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Re: understanding merge history

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Dave Mitchell
February 2, 2009 09:16
Re: understanding merge history
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On Thu, Jan 29, 2009 at 10:50:16AM +1300, Sam Vilain wrote:
> On Wed, 2009-01-28 at 09:53 +0100, Rafael Garcia-Suarez wrote: 
> > It has two ordering options : --topo-order (the default) and
> > --date-order. With --topo-order, IIUC, it will list the children
> > commits first, starting with the last branch when there's a merge.
> > That is, for your example : F E D2 D1 C3 C2 C1 B A. (With date-order
> > it will obviously mix C* and D* commits depending on the timestamps)
> These options are somewhat confusingly named.  --date-order is a more
> defined version of --topo-order, where it's first topological and then
> chronological as a tie breaker.  According to the man page, by default
> the commits are shown in reverse chronological order.
> > > Now suppose I want to cherry-pick E for maint. It seems to be that
> > > if I want all of the branch (ie both D1, and D2), then I just do
> > > cherry-pick -m 1 and it applies the diff between C3 and E to maint (ie one
> > > big commit containing D1 and D2).
> > 
> > I don't know, I never cherry-picked a merge... I once reverted a merge,
> > and it was a pain. (revert and cherry-pick are very similar operations
> > in git)
> Cherry-pick is really the wrong tool for dealing with merges.  It only
> works with the differences between two adjacent changes, and does a
> three-way merge of those differences into the current tree.  You can
> specify since git 1.5.4 which parent this is relative to.  But what do
> you want a cherry-picked merge to do?  A four-way merge?

Hmm, let me explain further. With reference to the original chart:

            C1 -> C2 -> C3
          /               \
    A -> B                  E -> F
          \               /
            D1 -> D2 ----/

IIUC, 'git cherry-pick C2' is functionally equivalent to
'diff C1 C2 | patch -', except that it has handy resolving mechanisms for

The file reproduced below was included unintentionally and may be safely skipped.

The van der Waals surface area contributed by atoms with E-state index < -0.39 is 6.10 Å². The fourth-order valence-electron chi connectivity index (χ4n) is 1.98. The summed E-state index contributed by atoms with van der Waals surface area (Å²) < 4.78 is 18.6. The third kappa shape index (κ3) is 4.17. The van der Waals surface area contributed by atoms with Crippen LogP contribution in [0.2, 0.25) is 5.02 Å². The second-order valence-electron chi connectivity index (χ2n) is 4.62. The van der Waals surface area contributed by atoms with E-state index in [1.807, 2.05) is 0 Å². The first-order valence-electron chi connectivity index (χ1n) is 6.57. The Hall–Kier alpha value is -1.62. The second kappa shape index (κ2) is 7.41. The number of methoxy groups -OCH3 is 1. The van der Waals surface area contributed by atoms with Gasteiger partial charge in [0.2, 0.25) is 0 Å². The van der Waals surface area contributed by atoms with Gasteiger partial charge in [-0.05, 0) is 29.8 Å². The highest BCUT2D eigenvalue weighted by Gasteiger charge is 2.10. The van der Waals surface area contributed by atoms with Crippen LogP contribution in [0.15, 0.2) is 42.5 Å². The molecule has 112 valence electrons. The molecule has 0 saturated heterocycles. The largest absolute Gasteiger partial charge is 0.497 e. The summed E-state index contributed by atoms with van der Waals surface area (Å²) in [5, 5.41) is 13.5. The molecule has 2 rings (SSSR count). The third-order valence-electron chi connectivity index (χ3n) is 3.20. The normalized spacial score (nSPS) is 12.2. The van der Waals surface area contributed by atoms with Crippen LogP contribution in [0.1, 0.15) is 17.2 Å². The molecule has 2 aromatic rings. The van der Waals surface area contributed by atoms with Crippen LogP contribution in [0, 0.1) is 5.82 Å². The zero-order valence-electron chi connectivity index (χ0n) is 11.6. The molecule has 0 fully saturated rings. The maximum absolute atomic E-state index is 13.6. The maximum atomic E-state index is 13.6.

when the diff doesn't apply cleanly. Similarly:

    cherry-pick -m 1 E      same as     diff C3 E | patch -
    cherry-pick -m 2 E      same as     diff D3 E | patch -

Bearing in mind that the algorithm for a maint pumpkin is:

    1. Generate a list of all commits in bleed since maint was branched;
        (ie ... A B C1 C2 c3 C3 D1 D2 E F ...)

    2. For each commit, decide whether it's suitable for maint, and if so
    cherry-pick it (not necessarily in strict chronological order)

This simple algorithm fails in the presence of merges like E.

One approach is to just skip merge commits like E; so if I decide that
all the C's and D's are suitable for maint, I do (not necessarily all at
the same time or in this order):

    cherry-pick A
    cherry-pick B
    cherry-pick C1
    cherry-pick C2
    cherry-pick C3
    cherry-pick D1
    cherry-pick D2
    cherry-pick F

There are two problems with this. First, the D1 and D2 picks are likely to
have conflicts, and I have to resolve, repeating work (possibly
erroneously) already done by E's committer.

But more seriously, it discards any hacks that were included in E; for example
C3 may have introduced 'int i' into a function, D2 introduced 'int j', and
E's committer, while resolving, realised that only one var was needed for
both, and renamed j to i in the D2 chunks. The cherry-picks above will just
completely miss that.

On the other hand, if instead I do

    cherry-pick A
    cherry-pick B
    cherry-pick C1
    cherry-pick C2
    cherry-pick C3
    cherry-pick -m 1 E
    cherry-pick F

Then it all works, is completely safe, and I don't have to repeat the
merge resolutions. But I miss out on all the detail of the D branch - it
all gets added as one bit pick.

> If you want to perform a merge and re-use merge resolutions from another
> commit, which is about all the sense I can possibly make from the desire
> to cherry pick a merge, then the program to use is called git-rerere.
> It stores resolution information which is useful for avoiding repeating
> merges; I don't know if it can just be pointed at an arbitrary merge and
> update its resolution cache from that, but if it's not you can almost
> certainly fool it into doing so, with appropriate use of git-reset and
> so on.

I don't think that will help much in this scenario.

> > > This seems ok as long as the D branch is small and I want all of it.
> > > However, what happens if I only want some of the Ds added to maint?
> > > Or if I want all the D's, but as individual commits (for better bisecting
> > > when things go wrong, for example)?
> > 
> > I would use git log (or git rev-list) D1..D2 to get the list of SHA1 in
> > the branch, and cherry-pick them. There might be some cleverer things to
> > do, however.

Which suffers from the 'missing E hacks' I described earlier.
> Yes.  Or you can make a new branch at the end of the D line and use git
> rebase -i ... (it takes other arguments to specify where you want to
> rebase to) to interactively select which commits you want to try to
> rebase to the new place.


The optimist believes that he lives in the best of all possible worlds.
As does the pessimist.

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